Texas opted for popular enforcement of Senate Bill 8 (S.B. 8), prohibiting abortion once a fetal heartbeat can be detected. In an effort to prevent pre-enforcement judicial review, the legislature precluded enforcement of the statute by government officials. Instead, any member of the public may sue for statutory damages of at least $10,000 from any person who (1) performs an abortion violating the statute, (2) knowingly aids or abets such an abortion, or (3) “intends” to perform or aid and abet such an abortion.
The cause of action authorized by S.B. 8 is a “popular action,” a once common method of statutory enforcement closely related to qui tam litigation. This article draws on the history of qui tam and other popular actions to argue against broad revival of popular enforcement, particularly with respect to controversial legislation. Lawmakers had good reasons for moving away from reliance on popular actions, which turn law enforcement into a profit-making enterprise.
Legislation authorizing a popular action includes a built-in conflict of interest. The “informer” who files the action represents the communal interest in law enforcement, but simultaneously pursues private financial gain. The financial incentives that spur popular enforcement lead to self-interested practices that undermine the public interest, such as targeting technical statutory violations tangential to the legislative objectives, extorting secret payments to suppress litigation, encouraging violations of the law to generate additional bounties or delaying enforcement so statutory penalties can accumulate.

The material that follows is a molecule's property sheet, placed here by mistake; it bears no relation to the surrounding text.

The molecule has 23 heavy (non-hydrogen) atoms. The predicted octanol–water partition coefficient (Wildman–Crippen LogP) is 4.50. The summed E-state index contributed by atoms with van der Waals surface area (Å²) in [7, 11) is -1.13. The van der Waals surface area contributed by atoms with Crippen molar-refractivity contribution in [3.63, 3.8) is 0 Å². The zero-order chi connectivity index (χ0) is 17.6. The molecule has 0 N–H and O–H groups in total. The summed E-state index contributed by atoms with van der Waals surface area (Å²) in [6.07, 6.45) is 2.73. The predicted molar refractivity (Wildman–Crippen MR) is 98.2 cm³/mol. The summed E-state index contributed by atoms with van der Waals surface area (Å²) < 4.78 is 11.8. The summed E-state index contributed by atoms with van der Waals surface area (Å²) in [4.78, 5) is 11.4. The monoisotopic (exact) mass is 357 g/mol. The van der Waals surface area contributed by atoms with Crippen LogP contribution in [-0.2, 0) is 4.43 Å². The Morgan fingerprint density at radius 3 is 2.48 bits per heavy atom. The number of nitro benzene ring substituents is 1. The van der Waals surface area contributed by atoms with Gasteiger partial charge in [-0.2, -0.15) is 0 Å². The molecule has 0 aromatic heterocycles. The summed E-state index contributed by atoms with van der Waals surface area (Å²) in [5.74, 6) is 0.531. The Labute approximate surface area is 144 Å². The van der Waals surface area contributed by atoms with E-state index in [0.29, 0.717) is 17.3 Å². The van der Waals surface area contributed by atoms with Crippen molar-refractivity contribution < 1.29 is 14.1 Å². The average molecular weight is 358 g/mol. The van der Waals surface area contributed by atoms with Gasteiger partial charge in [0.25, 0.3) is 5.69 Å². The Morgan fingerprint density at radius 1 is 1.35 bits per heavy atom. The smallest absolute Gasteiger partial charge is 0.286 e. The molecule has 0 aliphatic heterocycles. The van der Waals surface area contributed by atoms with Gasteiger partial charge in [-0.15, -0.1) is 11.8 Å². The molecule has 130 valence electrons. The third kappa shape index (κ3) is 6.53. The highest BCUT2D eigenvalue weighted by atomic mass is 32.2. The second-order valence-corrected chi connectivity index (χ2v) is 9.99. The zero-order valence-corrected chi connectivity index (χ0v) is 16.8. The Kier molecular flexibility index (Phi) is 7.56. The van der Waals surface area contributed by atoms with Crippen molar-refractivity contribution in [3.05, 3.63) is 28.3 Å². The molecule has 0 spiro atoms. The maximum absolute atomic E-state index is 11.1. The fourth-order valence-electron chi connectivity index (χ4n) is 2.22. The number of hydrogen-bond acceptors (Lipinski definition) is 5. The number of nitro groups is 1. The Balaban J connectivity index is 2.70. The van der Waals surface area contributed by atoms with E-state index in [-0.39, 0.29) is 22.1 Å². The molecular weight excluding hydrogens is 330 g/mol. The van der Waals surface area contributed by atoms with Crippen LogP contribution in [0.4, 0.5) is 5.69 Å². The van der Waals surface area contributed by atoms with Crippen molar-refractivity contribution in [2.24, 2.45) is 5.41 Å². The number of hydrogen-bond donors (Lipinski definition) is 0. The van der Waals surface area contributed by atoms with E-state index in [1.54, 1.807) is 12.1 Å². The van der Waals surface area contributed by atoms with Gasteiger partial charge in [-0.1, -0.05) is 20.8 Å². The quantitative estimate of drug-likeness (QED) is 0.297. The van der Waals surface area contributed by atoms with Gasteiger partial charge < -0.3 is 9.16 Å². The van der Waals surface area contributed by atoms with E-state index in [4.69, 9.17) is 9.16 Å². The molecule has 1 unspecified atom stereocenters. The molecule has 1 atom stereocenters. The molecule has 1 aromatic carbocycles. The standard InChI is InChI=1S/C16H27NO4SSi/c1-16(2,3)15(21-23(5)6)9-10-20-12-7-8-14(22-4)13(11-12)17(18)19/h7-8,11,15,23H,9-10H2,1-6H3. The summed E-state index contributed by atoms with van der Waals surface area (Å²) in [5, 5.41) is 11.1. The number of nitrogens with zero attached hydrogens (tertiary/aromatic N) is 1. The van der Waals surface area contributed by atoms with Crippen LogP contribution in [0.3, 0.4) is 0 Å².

Practices like these characterized popular enforcement of the Gin Act of 1736 and twentieth century enforcement of the Lord’s Day Observance Act of 1781, English statutes imposing controversial legal restraints. Where public opinion is already divided on the substance of an enactment, popular enforcement by self-interested informers tends to inflame pre-existing social conflicts and undermine public respect for the law.
S.B. 8 is prone to abusive, marginal and pointless enforcement actions analogous to those observed in our two English case studies. The Texas legislation creates numerous opportunities for self-interested litigation targeting individuals and companies with little or no connection to the state’s abortion industry and the statute makes it difficult to defend an action, even if the defendant complied with all statutory requirements. Widespread litigation under S.B. 8 by financially motivated informers is likely to produce unintended consequences that cause even supporters of fetal heartbeat legislation to regret reliance on popular enforcement.
Popular Enforcement of Controversial Legislation
, 57 Wake Forest L. Rev. 553
Available at: https://digitalcommons.law.uga.edu/fac_artchop/1453